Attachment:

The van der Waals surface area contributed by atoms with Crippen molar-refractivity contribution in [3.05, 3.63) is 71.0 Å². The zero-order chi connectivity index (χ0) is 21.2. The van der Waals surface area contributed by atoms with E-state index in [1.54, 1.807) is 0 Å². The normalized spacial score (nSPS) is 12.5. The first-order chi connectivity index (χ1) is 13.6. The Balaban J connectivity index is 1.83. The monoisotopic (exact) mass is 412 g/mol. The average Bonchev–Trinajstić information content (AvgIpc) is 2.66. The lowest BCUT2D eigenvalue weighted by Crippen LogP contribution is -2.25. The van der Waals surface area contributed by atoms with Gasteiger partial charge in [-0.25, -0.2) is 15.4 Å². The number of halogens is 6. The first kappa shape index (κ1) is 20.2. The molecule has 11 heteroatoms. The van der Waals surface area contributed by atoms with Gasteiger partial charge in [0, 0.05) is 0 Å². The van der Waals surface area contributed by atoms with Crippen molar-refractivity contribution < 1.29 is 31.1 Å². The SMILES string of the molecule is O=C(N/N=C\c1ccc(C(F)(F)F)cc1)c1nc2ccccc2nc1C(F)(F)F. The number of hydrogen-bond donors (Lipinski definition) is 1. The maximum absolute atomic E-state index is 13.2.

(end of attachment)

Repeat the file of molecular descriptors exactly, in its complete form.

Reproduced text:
The van der Waals surface area contributed by atoms with Crippen molar-refractivity contribution in [3.05, 3.63) is 71.0 Å². The zero-order chi connectivity index (χ0) is 21.2. The van der Waals surface area contributed by atoms with E-state index in [1.54, 1.807) is 0 Å². The normalized spacial score (nSPS) is 12.5. The first-order chi connectivity index (χ1) is 13.6. The Balaban J connectivity index is 1.83. The monoisotopic (exact) mass is 412 g/mol. The average Bonchev–Trinajstić information content (AvgIpc) is 2.66. The lowest BCUT2D eigenvalue weighted by Crippen LogP contribution is -2.25. The van der Waals surface area contributed by atoms with Gasteiger partial charge in [-0.25, -0.2) is 15.4 Å². The number of halogens is 6. The first kappa shape index (κ1) is 20.2. The molecule has 11 heteroatoms. The van der Waals surface area contributed by atoms with Gasteiger partial charge in [0, 0.05) is 0 Å². The van der Waals surface area contributed by atoms with Crippen molar-refractivity contribution < 1.29 is 31.1 Å². The SMILES string of the molecule is O=C(N/N=C\c1ccc(C(F)(F)F)cc1)c1nc2ccccc2nc1C(F)(F)F. The number of hydrogen-bond donors (Lipinski definition) is 1. The maximum absolute atomic E-state index is 13.2.